The growing conventional wisdom among the international foreign policy community is that the advance of the International State of Iraq and Syria (ISIS) to the outskirts of Baghdad will radically transform Iraq into a different country.
“This is very possibly the end of Iraq as we know it," said Christiane Amanpour, chief international correspondent for CNN, a reliable barometer of the international mood. “There will be a de facto partition—the Kurds in the north, ISIS controlled territory to the west of that, including Al Anbar, the famous Sunni heartland, and then a Shiite big state down from Baghdad to the south encompassing all of the majority Shiite areas and the Shiite shrine cities."
“When ISIS' precursor—the Al Qaeda in Iraq—had really wrecked Iraq, particularly the west, and the place was in a massive civil war, President Bush and General Petraeus ordered a surge and defeated these people, but it was also political," she said on the Takeaway Tuesday. "When President Obama pulled the U.S. troops out, this started to go to hell again in a hand basket."
Iraq is likely to be split into three territories: a Sunni territory in the northwest, a Kurdish territory in the northeast, and a Shiite territory in the south.
The White House has vowed to do all it can - minus boots on the ground - to keep the territorial integrity of Iraq. Secretary of State John Kerry has even suggested the United States would work with Iran to save Iraq.
“We're open to discussions if there is something constructive that can be contributed by Iran, if Iran is prepared to do something that is going to respect the integrity and sovereignty of Iraq and ability of the government to reform," Kerry said.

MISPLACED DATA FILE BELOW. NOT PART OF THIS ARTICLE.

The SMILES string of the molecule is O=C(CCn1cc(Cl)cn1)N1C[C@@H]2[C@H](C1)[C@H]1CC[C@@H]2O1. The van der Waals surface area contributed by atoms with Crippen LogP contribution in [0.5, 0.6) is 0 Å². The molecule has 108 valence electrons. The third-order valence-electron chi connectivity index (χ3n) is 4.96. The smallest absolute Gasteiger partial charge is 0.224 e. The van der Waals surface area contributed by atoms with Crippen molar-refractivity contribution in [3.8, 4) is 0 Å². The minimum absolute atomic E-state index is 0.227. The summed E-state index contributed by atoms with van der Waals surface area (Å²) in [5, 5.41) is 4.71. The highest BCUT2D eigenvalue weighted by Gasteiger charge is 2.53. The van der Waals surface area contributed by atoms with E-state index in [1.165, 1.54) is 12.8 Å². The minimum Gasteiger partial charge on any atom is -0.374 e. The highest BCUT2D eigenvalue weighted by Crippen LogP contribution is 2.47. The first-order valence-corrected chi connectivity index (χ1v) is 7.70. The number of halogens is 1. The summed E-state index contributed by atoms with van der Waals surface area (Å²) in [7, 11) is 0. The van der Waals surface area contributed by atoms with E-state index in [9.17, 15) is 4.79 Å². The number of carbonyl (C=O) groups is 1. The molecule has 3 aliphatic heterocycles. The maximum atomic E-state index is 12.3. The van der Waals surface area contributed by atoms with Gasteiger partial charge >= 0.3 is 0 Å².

These efforts assume that the best outcome for the future of Iraq is to restore its borders. Yet there are quiet calls to split the country in three along ethnic lines. And one of the first people to suggest this is Vice President Joe Biden.
As senior Democrat on the Senate Foreign Relations Committee in 2006, Biden penned an op-ed in The New York Times advocating for partitions between Iraq’s three ethnic groups. He wrote that the best way to govern Iraq “ [the idea] “is to maintain a united Iraq by decentralizing it, giving each ethno-religious group ... room to run its own affairs, while leaving the central government in charge of common interests.”
Now, with Baghdad on the verge of collapse, some are suggesting Biden’s idea be revisited.
“I believe Joe Biden when he ran for the presidency mentioned that Iraq should really be divided into three states. The question really is does the U.S. have a dog in this fight anymore?” asked Edward Goldberg, a professor at Baruch College and the New York University Center for Global Affairs.
The reason the United States has little incentive to maintain a whole Iraq is that the vast majority of the war gains there have already been lost. The Malaki government is failing. Development projects lay in ruins. Billions in American aid prop up political institutions. And the best outcome is that the ISIS occupied northwest remains a terrorist’s stronghold while the rest of the country does not.
The trillion-plus dollar investment made in Iraq is gone.
The only real interest the United States has in Iraq is oil. However, according to Goldberg, the increase in domestic production has made it less important than it was a decade ago.
“As the U.S. daily becomes more energy independent does the Middle East matter as much to us?” he said.
Top Reads from The Fiscal Times